Researchers in Spain have developed a visual-interpretation system that allows the deaf and hard of hearing to communicate more effectively.
Spanish sign language is used by over 100,000 people with hearing impairments and is made up of hundreds of signs.
Sergio Escalera, Petia Radeva and Jordi Vitrià from the Computer Vision Centre at the Universitat Autònoma de Barcelona (CVC-UAB) selected over 20 of these signs to develop a visual-interpretation system that allows deaf people to carry out consultations in the language they commonly use.
Signs can vary slightly depending on each user. Project researchers took this into account during the trials carried out with different people to help the system ’become familiarised’ with this variability. The signs recognised by the system were programmed to allow deaf people to maintain a basic conversation, including asking for help or directions.
’For them it is a non-artificial way of communicating and at the same time they can engage with people who do not speak sign language, since the system translates the symbols into words in real time,’ said Escalera.
The hardware includes a video camera that records image sequences when it detects the presence of a user wanting to make a consultation. A computer vision and automatic learning system detects face, hand and arm movements, as well as any screen scrolling, and incorporates these into a classification system that identifies each movement with the word associated with the sign.
The system, to be incorporated into information points, is claimed to adapt to any other sign language, since the methodology used is general. The system would only need to be reprogrammed with the signs used in that specific language. The amount of signs the system can recognise is also said to be scalable, although researchers do admit that new data will increase the difficulty in differentiating them.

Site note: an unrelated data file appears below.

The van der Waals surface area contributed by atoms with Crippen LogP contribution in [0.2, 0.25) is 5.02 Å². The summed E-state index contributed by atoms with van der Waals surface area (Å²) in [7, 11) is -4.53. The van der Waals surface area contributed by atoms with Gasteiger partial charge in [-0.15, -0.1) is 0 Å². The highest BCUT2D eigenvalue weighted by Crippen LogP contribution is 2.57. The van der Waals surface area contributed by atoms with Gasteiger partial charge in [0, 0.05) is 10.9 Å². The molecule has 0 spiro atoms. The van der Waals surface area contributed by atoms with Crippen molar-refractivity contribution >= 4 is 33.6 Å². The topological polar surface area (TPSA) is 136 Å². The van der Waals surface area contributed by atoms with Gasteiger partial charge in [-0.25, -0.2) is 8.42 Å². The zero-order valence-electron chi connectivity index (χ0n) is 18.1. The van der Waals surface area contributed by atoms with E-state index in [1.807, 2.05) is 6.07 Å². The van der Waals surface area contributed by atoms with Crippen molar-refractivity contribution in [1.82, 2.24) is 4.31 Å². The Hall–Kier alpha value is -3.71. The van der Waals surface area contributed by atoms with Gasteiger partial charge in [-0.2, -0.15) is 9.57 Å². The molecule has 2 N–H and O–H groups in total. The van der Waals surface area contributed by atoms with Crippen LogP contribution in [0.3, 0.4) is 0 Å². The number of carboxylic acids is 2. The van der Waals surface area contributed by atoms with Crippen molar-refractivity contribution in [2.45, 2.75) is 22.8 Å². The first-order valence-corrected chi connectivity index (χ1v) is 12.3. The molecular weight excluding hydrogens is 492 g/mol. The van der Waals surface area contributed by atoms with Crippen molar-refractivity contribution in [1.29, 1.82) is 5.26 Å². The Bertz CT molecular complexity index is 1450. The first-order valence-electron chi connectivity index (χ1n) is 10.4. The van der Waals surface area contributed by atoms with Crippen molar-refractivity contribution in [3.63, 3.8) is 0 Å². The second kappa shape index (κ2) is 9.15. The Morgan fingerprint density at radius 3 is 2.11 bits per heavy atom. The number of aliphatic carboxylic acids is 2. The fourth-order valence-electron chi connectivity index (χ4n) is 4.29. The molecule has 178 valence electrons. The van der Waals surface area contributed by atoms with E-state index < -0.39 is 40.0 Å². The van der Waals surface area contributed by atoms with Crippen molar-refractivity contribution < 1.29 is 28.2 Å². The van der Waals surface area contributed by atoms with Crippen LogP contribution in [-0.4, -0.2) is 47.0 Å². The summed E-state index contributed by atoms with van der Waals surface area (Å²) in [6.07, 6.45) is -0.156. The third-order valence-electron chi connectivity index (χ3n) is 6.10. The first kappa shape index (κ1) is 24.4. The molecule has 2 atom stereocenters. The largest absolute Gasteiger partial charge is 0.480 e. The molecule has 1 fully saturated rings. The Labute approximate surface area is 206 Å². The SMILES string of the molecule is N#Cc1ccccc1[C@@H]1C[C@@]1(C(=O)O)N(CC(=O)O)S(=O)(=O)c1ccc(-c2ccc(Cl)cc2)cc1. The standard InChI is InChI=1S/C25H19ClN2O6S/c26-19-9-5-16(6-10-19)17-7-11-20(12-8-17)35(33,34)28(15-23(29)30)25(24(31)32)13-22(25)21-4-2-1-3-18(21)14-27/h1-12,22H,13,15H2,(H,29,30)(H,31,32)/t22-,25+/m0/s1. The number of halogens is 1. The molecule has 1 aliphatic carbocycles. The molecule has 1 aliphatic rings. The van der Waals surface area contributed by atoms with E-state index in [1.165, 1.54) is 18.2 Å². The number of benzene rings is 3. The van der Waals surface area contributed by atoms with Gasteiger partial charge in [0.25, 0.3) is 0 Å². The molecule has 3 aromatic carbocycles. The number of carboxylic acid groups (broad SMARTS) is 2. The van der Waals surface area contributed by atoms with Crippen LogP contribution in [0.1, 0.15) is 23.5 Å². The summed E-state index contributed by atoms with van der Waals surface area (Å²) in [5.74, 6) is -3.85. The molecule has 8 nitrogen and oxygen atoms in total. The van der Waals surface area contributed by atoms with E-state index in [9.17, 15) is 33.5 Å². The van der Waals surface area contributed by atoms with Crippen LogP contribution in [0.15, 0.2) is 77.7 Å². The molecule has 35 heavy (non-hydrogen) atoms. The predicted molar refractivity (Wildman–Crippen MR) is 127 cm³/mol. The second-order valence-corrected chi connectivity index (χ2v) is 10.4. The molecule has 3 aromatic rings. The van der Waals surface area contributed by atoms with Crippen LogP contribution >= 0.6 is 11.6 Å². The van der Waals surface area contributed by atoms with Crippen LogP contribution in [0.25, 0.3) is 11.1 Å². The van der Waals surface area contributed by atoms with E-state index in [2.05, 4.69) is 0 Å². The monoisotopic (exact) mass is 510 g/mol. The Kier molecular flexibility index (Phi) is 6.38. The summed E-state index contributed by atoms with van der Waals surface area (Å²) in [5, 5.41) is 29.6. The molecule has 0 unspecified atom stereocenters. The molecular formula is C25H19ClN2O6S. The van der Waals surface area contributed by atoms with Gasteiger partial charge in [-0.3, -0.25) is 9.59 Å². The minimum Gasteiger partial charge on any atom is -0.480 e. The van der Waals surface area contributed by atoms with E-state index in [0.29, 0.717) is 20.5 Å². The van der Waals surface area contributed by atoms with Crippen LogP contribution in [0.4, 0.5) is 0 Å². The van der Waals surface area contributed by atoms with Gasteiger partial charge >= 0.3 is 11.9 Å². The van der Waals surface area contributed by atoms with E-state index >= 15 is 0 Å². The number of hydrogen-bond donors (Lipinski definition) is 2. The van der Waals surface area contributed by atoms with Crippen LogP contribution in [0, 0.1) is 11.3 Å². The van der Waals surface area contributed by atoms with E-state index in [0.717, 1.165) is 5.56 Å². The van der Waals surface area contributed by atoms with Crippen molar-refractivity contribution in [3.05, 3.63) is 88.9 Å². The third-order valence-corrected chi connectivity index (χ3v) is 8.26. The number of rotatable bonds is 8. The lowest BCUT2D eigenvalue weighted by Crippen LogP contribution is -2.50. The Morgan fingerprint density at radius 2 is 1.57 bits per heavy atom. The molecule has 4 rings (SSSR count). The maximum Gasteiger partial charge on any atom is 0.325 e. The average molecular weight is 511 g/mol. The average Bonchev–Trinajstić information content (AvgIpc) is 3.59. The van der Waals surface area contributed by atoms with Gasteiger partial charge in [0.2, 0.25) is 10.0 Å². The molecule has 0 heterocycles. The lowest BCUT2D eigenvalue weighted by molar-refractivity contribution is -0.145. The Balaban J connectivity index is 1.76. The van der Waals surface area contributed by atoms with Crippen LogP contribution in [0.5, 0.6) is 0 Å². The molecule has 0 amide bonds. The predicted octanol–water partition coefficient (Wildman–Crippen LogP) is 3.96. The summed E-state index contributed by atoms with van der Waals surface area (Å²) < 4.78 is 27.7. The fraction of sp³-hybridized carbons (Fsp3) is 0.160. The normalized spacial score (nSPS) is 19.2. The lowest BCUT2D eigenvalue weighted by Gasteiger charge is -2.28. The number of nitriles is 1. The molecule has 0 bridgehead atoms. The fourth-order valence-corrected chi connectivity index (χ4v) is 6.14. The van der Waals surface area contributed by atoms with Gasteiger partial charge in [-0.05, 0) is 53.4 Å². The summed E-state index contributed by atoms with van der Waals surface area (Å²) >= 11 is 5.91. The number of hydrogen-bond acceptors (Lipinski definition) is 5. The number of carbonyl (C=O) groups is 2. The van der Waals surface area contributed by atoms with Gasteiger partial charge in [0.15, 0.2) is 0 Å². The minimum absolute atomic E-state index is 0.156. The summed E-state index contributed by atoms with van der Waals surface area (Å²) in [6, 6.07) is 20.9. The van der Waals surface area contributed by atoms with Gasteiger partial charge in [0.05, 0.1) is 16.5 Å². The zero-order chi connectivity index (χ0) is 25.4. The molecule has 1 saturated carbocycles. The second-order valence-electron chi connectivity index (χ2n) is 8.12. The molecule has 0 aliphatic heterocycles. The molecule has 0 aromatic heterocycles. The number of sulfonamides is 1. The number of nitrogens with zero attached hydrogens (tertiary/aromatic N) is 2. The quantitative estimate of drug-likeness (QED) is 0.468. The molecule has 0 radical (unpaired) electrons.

Applications such as the one developed by CVC-UAB researchers require extreme precision in the identification phase and are very difficult to configure, given that the surroundings in which they will be used include changes in light and shadow, different physiognomies (facial features and expressions) and speeds at which the signs are formed.
Other similar projects have been developed in the past. However, most of them failed or were not reliable enough because of the high complexity of variables in uncontrolled surroundings. For this project to succeed, it was necessary to establish a fixed point in which individuals formed the signs and avoid having different focus points when recording.
The system was recently presented as a prototype in the final phase of a European project and researchers are already working on new project phases, such as using two cameras with the aim of recognising even more complex signs and complementing information with facial characteristics. To carry this out, researchers worked in close collaboration with several members of the Catalan Federation of Deaf People, FECOSA.